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Evolutionary Syntax

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This book "outlines novel and testable hypotheses, contains extensive examples from many different languages" and is "presented in accessible language, with more technical discussion in footnotes."

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This book "proposes a new theory of contact-induced grammatical restructuring" and "offers a new analytical approach to New English from a formal or structural perspective."

Academic Paper

Title: How'd you get that accent?: Acquiring a second dialect of the same language
Author: Sali A Tagliamonte
Email: click here TO access email
Institution: University of Toronto
Author: Sonja Molfenter
Institution: University of Toronto
Linguistic Field: Language Acquisition; Sociolinguistics
Subject Language: English
Abstract: This article presents a case study of second dialect acquisition by three children over six years as they shift from Canadian to British English. Informed by Chambers's principles of second dialect acquisition, the analysis focuses on a frequent and socially embedded linguistic feature, T-voicing (e.g., puing versus puing). An extensive corpus and quantitative methods permit tracking the shift to British English as it is happening. Although all of the children eventually sound local, the acquisition process is complex. Frequency of British variants rises incrementally, lagging behind the acquisition of variable constraints, which are in turn ordered by type. Internal patterns are acquired early, while social correlates lag behind. Acceleration of second dialect variants occurs at well-defined sociocultural milestones, particularly entering the school system. Successful second dialect acquisition is a direct consequence of sustained access to and integration with the local speech community.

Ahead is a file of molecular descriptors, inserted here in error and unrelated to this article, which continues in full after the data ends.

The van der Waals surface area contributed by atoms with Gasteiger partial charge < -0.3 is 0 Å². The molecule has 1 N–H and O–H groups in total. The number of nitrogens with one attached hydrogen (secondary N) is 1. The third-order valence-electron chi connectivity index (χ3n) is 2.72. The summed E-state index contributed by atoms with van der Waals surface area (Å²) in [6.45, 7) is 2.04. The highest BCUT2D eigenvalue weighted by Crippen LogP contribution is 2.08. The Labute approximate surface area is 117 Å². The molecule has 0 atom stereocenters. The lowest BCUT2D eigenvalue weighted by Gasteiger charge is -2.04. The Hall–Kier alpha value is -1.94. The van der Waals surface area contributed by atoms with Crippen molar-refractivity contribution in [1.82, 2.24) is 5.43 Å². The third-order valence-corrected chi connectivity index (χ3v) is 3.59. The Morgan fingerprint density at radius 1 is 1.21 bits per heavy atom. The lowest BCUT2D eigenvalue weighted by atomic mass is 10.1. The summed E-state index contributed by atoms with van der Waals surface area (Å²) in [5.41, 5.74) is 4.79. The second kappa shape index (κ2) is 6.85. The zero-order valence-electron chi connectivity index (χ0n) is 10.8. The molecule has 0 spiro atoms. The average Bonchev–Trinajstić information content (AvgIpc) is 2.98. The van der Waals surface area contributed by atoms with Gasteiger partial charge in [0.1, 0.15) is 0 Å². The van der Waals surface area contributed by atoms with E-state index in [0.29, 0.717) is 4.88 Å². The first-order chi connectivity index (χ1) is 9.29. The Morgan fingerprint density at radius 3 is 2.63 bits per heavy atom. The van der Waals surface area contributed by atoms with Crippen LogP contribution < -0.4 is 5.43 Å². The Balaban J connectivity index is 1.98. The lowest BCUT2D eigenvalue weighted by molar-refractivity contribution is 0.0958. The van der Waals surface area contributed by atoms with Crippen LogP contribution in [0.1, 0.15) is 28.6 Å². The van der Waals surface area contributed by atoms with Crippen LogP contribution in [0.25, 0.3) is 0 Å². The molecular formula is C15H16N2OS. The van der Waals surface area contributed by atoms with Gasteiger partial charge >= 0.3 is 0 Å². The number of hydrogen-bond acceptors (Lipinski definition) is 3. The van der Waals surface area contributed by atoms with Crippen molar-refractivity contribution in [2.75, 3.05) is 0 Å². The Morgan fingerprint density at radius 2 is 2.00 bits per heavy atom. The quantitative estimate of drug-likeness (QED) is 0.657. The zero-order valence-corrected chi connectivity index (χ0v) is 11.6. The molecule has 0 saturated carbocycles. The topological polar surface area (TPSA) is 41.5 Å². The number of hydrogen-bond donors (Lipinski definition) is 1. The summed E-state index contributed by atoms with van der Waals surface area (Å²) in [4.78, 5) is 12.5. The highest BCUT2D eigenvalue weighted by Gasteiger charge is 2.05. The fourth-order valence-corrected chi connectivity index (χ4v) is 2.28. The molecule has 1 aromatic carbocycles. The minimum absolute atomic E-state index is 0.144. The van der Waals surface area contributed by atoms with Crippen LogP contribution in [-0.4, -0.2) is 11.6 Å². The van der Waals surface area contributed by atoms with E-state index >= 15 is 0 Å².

This article appears IN Language in Society Vol. 36, Issue 5, which you can READ on Cambridge's site or on LINGUIST .

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